The territory was once wide open, with room for any settler brave enough to venture into the unknown and claim a stake. That’s not the Wild West we’re referring to, but the frequency spectrum that half a century ago — before smartphones, tablets and other devices still in development — was large enough to accommodate just about any broadcaster who needed to tap in.
Times have changed. In 2008 the FCC, starting with Auction 72, began chopping up bandwidth. An interesting cast of characters was assembled. Developments in digital technology meant that analog stations — gram and gramps if you will — were in danger of being swept aside. Digital requires much less bandwidth, so the FCC mandated that stations that hung their shingles in the 700MHz and up area of the spectrum yield that territory in an auction coincident with the DTV transition. But the old folks, analog stations in rural areas, for example, fought to hang onto their space.
Major telecommunications companies, Verizon and AT&T among them, seized on the “open access” aspect of the FCC decision, demanding more space for their customers. An interesting coalition of forces was built, with huge companies and consumer activist groups like MoveOn.org and Public Knowledge arguing that broadcasters should not be allowed to hold onto the lion’s share of bandwidth.
Auction 73 — round one of a multiround battle as it turns out — turned out as you might expect. About $20 billion were spent on bands between 698MHz and 806MHz, with Verizon Wireless and AT&T Mobility spending approximately 80 percent of the total. Surprised?
In 2009, during the 111th Congress, Rep. Bobby Rush of Illinois introduced a bill, HR 4353, that required the FCC “to authorize access by owners and operators of certain wireless microphones to a geolocation database maintained for the purpose of prohibiting the operation of unlicensed TV band devices on protected frequencies, and for other purposes.”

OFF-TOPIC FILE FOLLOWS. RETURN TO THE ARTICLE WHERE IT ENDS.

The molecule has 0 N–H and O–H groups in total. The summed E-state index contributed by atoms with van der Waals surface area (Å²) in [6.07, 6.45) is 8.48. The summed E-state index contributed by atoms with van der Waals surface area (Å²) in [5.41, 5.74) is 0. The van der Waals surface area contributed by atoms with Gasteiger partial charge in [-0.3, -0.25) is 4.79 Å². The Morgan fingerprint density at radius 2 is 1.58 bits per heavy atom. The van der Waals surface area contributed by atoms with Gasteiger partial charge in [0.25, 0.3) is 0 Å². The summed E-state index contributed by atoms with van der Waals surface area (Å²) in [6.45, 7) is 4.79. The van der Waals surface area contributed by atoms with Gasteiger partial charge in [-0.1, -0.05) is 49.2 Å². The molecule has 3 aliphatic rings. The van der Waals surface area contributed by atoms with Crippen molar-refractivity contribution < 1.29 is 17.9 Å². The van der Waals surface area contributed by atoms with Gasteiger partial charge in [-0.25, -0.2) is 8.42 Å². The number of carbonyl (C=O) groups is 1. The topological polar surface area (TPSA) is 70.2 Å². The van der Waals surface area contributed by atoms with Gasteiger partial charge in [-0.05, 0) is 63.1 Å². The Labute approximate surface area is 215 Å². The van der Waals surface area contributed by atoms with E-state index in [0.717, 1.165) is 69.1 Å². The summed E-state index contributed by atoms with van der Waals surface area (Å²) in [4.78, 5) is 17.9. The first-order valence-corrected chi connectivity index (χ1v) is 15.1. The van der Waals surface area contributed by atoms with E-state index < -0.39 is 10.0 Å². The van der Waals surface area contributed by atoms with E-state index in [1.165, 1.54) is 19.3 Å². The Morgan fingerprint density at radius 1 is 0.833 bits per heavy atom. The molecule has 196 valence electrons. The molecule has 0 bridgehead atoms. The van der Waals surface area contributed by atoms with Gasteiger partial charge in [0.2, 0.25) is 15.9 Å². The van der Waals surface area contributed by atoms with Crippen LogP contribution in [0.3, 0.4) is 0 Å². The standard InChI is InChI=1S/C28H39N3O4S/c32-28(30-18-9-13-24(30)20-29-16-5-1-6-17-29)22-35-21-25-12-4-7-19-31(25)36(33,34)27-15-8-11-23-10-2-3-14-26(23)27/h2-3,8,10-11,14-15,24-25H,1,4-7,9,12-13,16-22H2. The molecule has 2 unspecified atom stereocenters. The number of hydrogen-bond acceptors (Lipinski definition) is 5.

That’s right, a new chorus was added to the cast. Wireless microphone technology has continued to get better, and as a result this technology is in greater demand than ever before by ENG crews, sports, worship, corporations, musical touring, theater and even (gasp) major opera companies. Wireless users, and the manufacturers who serve them, were heavily affected by Auction 72, since the hardware in many of these devices was locked into the 700MHz band that was no longer available to them.
In 2010, the FCC issued a formal ruling that allows unlicensed radio transmitters to operate in white spaces — the unused spectrum between TV stations — where wireless microphones have operated for decades. In order for white space devices to be used without causing havoc they will have to have access to a database, updated by geolocation, that lets them know where free space exists at any given moment.
All of which leads us to the Middle Class Tax Act of 2012, or, more specifically, Sec. 6101-6703 of that bill. This provision, the Spectrum Auction, “grants the FCC the authority to hold voluntary incentive auctions, allocates necessary spectrum for a nationwide interoperable broadband network for first responders, provides $7 billion for public safety broadband network build out, and provides up to $1.75 billion for relocation costs for broadcasters. This provision is estimated to raise $15 billion over the next 11 years.”
We’ll get deeper into this issue in a future post and include detailed remarks from Mark Brunner, Sr. Director, Global Brand Management, Shure. Mark was very generous with his time and has a lot to say on this subject!
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